How do musicians do it? With little equipment (or at least that stuff is small compared to the size of the room they're performing in), they can more than fill every inch of the space with sound and make the place come alive -- even when a particular musician's sound is an ambient one. Experience this kind of all-encompassing-yet-minimal techno music when Alka (né Sasha Kaline) performs at 609 Restaurant's U Lounge (609 Eastgate Avenue, University City; 314-721-9168 or www.609u.com) from 9:30 p.m. to 1:30 a.m. This New York producer, who did the "sound design" for the documentary Radioman, will be accompanied at the free show by local DJ Dysphonix; you can hear his sound at www.dysphonix.com. But why are you listening to music on your computer? Go out tonight, sit back (on U Lounge's tiny cushioned cubes), and hear sound truly encompass the room -- and you.
Thursday, April 7
The 7 p.m. performance by Yasuko Arai of the Heike biwa at the Saint Louis Art Museum in Forest Park (314-655-5299 or www.slam.org) is a treat of exceptionally rare provenance. This traditional Japanese storytelling art is a ritual recitation of the Tale of the Heike with accompaniment on the biwa lute. The story charts the Genji War of 1180-1185, which ushered in the samurai era and forever ended the Japanese classical period. Retelling the tale in this manner serves both to remind the Japanese of their history and what was lost in the war, and also to allay the spirits of the dead. Ms. Arai is an acknowledged master of the art, and honestly: Who among your friends can claim that they've ever witnessed a live performance of medieval Japanese musical narrative? You'll be the envy of your carpool. Tickets are $3 to $5.
Friday, April 8
What's up with this Whitney Biennial? It seems that all kinds of people's works are included in it except ours -- and we draw great unicorns here at Night & Day. We try really hard, and we practice, and sometimes we even include a rainbow in our horned-horsey artworks -- and still, no love from Whitney. And as if we aren't already bummed out enough about this whole Biennial business, another one of "them" is coming to town (or at least his work is). Join us as we go to the William Shearburn Gallery (4735 McPherson Avenue; 314-367-8020) to see what's up with James "Whitney Biennial" Siena's intricate, geometric prints in the exhibit Ten Years of Printmaking; it opens tonight with a reception from 6 to 8 p.m. and remains on view through May 14.
Saturday, April 9
Musicals are great -- except for all that talking between songs. The Theatre Guild of Webster Groves understands that we want to hear singing, not speaking, so it's doing right by some musicals with its original musical revue, Defying Gravity. Hear your favorite tunes from Grease, Chicago, The Wiz and more sung by nineteen performers at 8 p.m. on Friday and Saturday (April 8 and 9) or at 2 p.m. on Sunday (April 10) at 517 Theatre Lane in Webster Groves. And as if that's not enough, local celebs host the performances. Fancy! Tickets for all shows are $15, and proceeds benefit the Special Education Foundation of St. Louis. Visit www.theaterguildwg.org or call 314-962-0876 for more information.
Sunday, April 10
Color Me Dark, the last production of the 2005 COCA Family Theatre Series, is best suited for the older kids, as the play deals with racism, prejudice and injustice. Young sisters Erma Jean and Nellie Lee Love leave rural 1920s Tennessee for Chicago and discover that societal ills can be found everywhere, even in your own community. The girls also discover that these trials can be overcome by those willing to struggle for what's right. The play, adapted from local author Patricia McKissack's story of the same name, is presented by the Kennedy Center Imagination Celebration Tour at 7 p.m. on Friday and at 1:30 and 3:30 p.m. on Saturday and Sunday (April 8 through 10) at the Center for Creative Arts (524 Trinity Avenue, University City; 314-725-6555 or www.cocastl.org). Tickets are $15 and available through MetroTix (314-534-1111).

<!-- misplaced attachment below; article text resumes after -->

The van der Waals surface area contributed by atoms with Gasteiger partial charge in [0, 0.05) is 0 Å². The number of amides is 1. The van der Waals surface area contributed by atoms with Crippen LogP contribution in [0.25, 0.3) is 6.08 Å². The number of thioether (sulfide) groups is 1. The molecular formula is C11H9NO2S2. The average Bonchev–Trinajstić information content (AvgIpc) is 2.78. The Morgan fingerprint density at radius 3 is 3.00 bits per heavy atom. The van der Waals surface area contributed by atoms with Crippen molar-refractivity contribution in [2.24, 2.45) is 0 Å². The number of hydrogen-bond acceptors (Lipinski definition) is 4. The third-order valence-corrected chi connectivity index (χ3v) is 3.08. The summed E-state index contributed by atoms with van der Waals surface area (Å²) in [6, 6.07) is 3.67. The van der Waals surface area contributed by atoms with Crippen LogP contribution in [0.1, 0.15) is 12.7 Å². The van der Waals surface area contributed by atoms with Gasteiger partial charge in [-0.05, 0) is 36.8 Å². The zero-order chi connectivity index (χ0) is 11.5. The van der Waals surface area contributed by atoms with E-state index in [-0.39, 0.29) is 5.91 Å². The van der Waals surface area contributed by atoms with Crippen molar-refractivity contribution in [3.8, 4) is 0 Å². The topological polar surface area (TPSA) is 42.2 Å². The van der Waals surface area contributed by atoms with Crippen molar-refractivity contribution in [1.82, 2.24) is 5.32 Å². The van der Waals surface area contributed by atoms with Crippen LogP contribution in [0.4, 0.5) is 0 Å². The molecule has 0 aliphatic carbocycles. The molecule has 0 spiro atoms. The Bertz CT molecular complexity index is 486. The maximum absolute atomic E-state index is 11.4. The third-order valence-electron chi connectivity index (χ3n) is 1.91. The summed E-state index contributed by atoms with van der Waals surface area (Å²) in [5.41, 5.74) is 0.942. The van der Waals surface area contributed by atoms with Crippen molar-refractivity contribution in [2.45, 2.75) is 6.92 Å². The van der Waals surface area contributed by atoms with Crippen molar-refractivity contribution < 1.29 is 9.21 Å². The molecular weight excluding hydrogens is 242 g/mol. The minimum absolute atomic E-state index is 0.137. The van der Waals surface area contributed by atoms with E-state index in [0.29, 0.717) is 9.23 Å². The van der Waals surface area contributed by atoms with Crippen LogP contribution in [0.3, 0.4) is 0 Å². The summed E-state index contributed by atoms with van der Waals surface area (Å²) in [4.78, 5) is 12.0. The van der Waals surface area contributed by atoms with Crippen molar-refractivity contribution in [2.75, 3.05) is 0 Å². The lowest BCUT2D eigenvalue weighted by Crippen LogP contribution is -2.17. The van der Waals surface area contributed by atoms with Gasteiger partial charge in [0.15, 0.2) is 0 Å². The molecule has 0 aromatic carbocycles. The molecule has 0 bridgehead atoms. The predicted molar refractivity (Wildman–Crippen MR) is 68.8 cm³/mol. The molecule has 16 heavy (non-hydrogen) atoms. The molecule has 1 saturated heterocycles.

Monday, April 11
How many musicians can claim to have performed with both Francis Albert Sinatra and Brain (of Pinky and the Brain fame)? No, not at the same time, although that would be a show worth TiVo-ing. Woodwind musician Gary Foster has played with both figures, along with about a zillion other storied performers (Barbra Streisand, Jane Monheit and Johnny Mathis are also on his c.v.), and now he adds the Webster University Big Band to his list. Foster performs classic jazz numbers such as "Perdido" (made famous by Duke Ellington) and "Vine Street Rumble" (part of the "Kansas City Suite" made famous by the Count Basie Orchestra) with the WUBB at 7 p.m. in the Moore Auditorium (470 East Lockwood Avenue on Webster University's campus; 314-968-7128). Tickets are $5, but if you're a Webster student, you get in free. Lucky Webster students.
Tuesday, April 12
Here's a little something you may not know: Mr. Night swore off television a few months ago. He had to, because how many reruns of Full House can the human system take? He doesn't miss TV, but he's not one of those anti-television nuts, either. If he was, he couldn't enjoy the Contemporary Art Museum St. Louis (3750 Washington Boulevard; 314-535-4660 or www.contemporarystl.org) for the next three months. During regular hours, CAMSTL continuously airs seasons one and two of the PBS series art:21 -- Art in the Twenty-First Century in the New Media Center (on the second floor). This series presents modern artists discussing their work and philosophies; and the episodes Mr. Night saw in his TV days were pretty entertaining. Season one, screening Tuesday through Sunday this week, features Sally Mann and William Wegman, among others. Admission is $3 to $5, and the museum is open from 10 a.m. to 5 p.m. today.
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